Thursday, February 27, 2014

Mollie Rant: Does running suck?

I understand, conceptually at least, that running is not for everyone. Not everyone needs to like what I like or do what I do, and there are plenty of other ways to get exercise, enjoyment, feel accomplished, etc.

But you know when you're in a group of non-runners, and the topic turns to running, and inevitably it devolves to variations on: "running sucks," "I think it's actually bad for you," "it's not enjoyable," and "it's just not for me"? These statements are said as facts, as if one (or however many) person's opinions on running define what running is.

So this is the point at which I write a blog post. Because you can say to me, "I don't enjoy running and I've never understood why some people do." (And then you can then ask me what it is that I like about running and we can have a great conversation.) But you can't say "running sucks" as if it's a fixed fact. I mean, I don't like mayonnaise, but that doesn't make it inherently bad. That just means that after trying it a number of times, I'm pretty sure I do not like it. BUT maybe someday some genius chef will present me with mayonnaise in a whole new way and I will say omg I had no idea! Turns out this is good and I want it on all my sandwiches!!! (Ok the mayonnaise metaphor got a little out of control. Sorry. Back to running.)

What I'm getting at here is that there is a difference between liking an activity and the inherent "goodness" of that activity. So my question is, why is it that, more than any other sport as far as I can tell, everyone has an opinion on running and thinks their opinion is fact?

I have thoughts. Obviously.

Despite its apparent ease (i.e. most people can put one foot in front of the other with a little bounce thrown in), running actually has an unexpectedly high barrier to entry. And people don't recognize this! So for example, I would not decide I want to be an ice skater, go to a rink five times over the course of one month, then frustrated by my inability to gracefully skate backwards and spin and jump a la Julia Lipnitskaia, loudly proclaim, "Ugh ice skating sucks! It's just not for me." Nor would I join a basketball team, go to practice a few times, and decide that basketball is harmful and unhealthy because my calves are sore from jumping and my feet hurt from changing direction. Everyone recognizes that learning a sport, skill (think music!), or anything really, requires sustained effort.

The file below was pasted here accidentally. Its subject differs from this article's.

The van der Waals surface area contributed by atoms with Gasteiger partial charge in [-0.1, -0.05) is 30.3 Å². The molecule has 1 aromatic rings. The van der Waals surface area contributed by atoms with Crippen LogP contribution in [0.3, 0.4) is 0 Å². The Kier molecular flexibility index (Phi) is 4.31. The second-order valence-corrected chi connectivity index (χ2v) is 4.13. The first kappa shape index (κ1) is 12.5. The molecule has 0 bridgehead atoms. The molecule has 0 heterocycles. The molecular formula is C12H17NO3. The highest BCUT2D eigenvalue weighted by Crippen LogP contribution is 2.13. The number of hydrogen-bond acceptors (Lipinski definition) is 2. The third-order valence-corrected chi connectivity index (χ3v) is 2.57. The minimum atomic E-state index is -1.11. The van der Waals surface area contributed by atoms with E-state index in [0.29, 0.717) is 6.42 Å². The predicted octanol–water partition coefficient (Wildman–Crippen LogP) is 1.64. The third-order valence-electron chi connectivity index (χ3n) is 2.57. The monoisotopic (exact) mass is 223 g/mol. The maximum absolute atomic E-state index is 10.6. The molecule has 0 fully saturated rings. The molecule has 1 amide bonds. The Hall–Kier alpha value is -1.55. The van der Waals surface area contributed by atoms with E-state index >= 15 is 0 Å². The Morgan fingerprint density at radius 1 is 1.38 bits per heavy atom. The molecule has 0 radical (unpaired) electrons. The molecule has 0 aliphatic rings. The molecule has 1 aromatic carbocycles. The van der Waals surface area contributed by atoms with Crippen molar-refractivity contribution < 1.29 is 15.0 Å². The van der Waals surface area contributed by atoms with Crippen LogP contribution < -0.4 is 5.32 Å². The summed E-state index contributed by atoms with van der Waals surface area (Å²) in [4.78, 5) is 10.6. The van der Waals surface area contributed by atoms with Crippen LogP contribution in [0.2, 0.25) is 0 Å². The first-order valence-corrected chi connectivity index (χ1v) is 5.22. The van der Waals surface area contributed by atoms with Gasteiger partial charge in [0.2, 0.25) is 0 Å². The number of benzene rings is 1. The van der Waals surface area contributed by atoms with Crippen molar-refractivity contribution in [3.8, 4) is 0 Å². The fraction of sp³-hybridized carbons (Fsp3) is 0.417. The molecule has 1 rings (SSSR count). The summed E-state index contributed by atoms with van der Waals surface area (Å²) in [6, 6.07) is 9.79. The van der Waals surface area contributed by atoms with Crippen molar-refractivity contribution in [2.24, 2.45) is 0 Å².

While running does not require much technique, necessary components of the activity itself should be approached like techniques (if that makes sense). I'm talking about mental things like developing consistency, dedication, and ability to push beyond comfort zones, and physical things like endurance, stretching and strength training routines, injury prevention tactics. And I am delighted to report that all these things can be learned! And anyone can learn them! So for those people who "want to like running but..." I say give it another shot. Try harder. Or try smarter. Talk to a coach, other runners, the internet, email me! Obviously I think running is great and I will be happy to tell you all kinds of reasons why. (Oh wait I already have here here here and here.)

And for those people who are not interested in running, that's cool too! I hope you find something you love that is rewarding and makes you feel mentally and physically awesome!

But don't tell me that running sucks.


3 comments:

  1. I used to be one of those naysayers! I kept at it until I LOVED it. It's funny how running is so polarizing. You either love it or hate it.

    ReplyDelete
  2. I started out a sprinter, but GOD HELP ME if I ever had to run more than one mile at a time. (I pretty much equated 5K "long runs" with the ninth circle of hell--that was really the farthest I ever ran in high school.) In spite of the fact that I was in fact already a legit runner, a pretty fast one actually, I was *still* one of those "I *want* to like running (more than a mile at a time) but it just SUCKS SO MUCH..."

    And the funny thing is, three marathons & countless half marathons later, I kind of still feel that way. It does suck! I do not enjoy the act. It's annoying & uncomfortable. BUT, I get so much gratification out of the fact that I do it, and how I feel after a run, and I REALLY love racing / PRing / placing / etc. So for me, the suckiness & discomfort of the actual act itself is just the price of admission, & I've just accepted it.

    ReplyDelete
  3. I love this post! I can't believe anyone would actually just come out and say that. I like how you describe the dedication and pushing past limits as something that makes the sport so appealing.

    ReplyDelete